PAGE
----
The full Django Unchained script has been leaked on to the internet. indieWIRE has posted an extensive critique of the script that discusses the plot in great detail and there are a few surprises. There are no major spoilers on this site or in the indieWIRE article, but if you’re the type who wants to be completely surprised about the film and go into the theater knowing nothing about the script, then I recommend skipping this post entirely.
Perhaps the biggest surprise in the Django Unchained script is that it is mainly focused on the German bounty hunter character that will be played by Christoph Waltz. indieWIRE describes Waltz’s character as a “good Hans Landa”
Django isn’t quite the hero here – not the way you’re probably expecting. For a good 2/3 of the script, he’s pretty much playing second fiddle to Christoph Waltz’s character who is essentially Django’s mentor…Waltz is pretty much playing Hans Landa, the same character he portrayed in Inglorious Basterds… the difference being he’s on the side of “good” here. But, as I read it, I saw Landa all the way – multi-lingual, professorial, cunning, but efficient and deadly when necessary.
Waltz is pretty much the show for much of the film, with the occasional unintentionally comedic line from Django, as well as flashback sequences to provide back-story.
The lead female role in this film is Broomhilda, Django’s wife. The script features this character in various states of undress and in sexually violent situations. It appears that the inspiration for this character was 1970s blaxploitation films and Pam Grier. There has not been any news or rumors on who will play this character.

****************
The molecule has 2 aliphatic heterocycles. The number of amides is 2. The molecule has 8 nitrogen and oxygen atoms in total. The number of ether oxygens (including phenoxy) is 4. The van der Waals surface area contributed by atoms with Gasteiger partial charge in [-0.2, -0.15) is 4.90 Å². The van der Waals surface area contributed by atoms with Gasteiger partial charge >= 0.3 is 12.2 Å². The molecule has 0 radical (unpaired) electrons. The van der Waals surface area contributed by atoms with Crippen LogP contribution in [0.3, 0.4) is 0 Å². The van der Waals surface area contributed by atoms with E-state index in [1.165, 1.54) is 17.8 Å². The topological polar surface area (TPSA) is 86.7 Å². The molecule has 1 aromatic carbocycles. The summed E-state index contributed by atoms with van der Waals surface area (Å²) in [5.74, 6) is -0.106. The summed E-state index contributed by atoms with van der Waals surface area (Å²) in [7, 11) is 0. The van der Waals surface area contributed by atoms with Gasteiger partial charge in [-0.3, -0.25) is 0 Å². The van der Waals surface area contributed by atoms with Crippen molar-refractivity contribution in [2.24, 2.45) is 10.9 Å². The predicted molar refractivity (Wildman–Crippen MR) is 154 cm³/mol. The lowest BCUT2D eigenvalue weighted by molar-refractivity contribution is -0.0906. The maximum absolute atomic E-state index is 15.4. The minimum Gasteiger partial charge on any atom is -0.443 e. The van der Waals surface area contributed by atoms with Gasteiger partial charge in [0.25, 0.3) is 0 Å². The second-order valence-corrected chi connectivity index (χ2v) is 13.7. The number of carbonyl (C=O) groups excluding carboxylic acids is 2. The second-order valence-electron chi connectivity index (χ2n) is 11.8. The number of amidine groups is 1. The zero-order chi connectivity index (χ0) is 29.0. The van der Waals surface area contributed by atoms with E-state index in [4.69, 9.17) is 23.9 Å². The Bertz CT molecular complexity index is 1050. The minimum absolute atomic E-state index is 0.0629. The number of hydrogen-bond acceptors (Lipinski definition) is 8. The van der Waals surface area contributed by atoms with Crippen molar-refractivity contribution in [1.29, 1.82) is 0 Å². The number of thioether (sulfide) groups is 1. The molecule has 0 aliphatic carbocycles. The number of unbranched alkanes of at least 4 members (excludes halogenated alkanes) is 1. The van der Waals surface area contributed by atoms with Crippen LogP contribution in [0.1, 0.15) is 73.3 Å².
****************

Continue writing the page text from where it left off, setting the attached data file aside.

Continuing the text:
As for the script itself, it’s about three hours long and very dialogue heavy. The word “nigger” is used quite frequently.
I’ve tried to stick to the facts and leave conjecture and opinion out of this post. I don’t think it’s fair to criticize the script or the entire movie before it’s even been shot and the actors have been cast. Not only do scripts tend to go through changes and rewrites during the production, but actors bring their own flair to the characters they portray and the lines they recite. It’s also impossible to know how exactly these scenes will be shot and edited just by looking at the script.
On a final note, I will not be posting the script on this blog simply because I don’t feel like risking a lawsuit for copyright infringement. For those who want to read the script, I’ve heard that it can be found on the big torrent sites or through some clever Googling.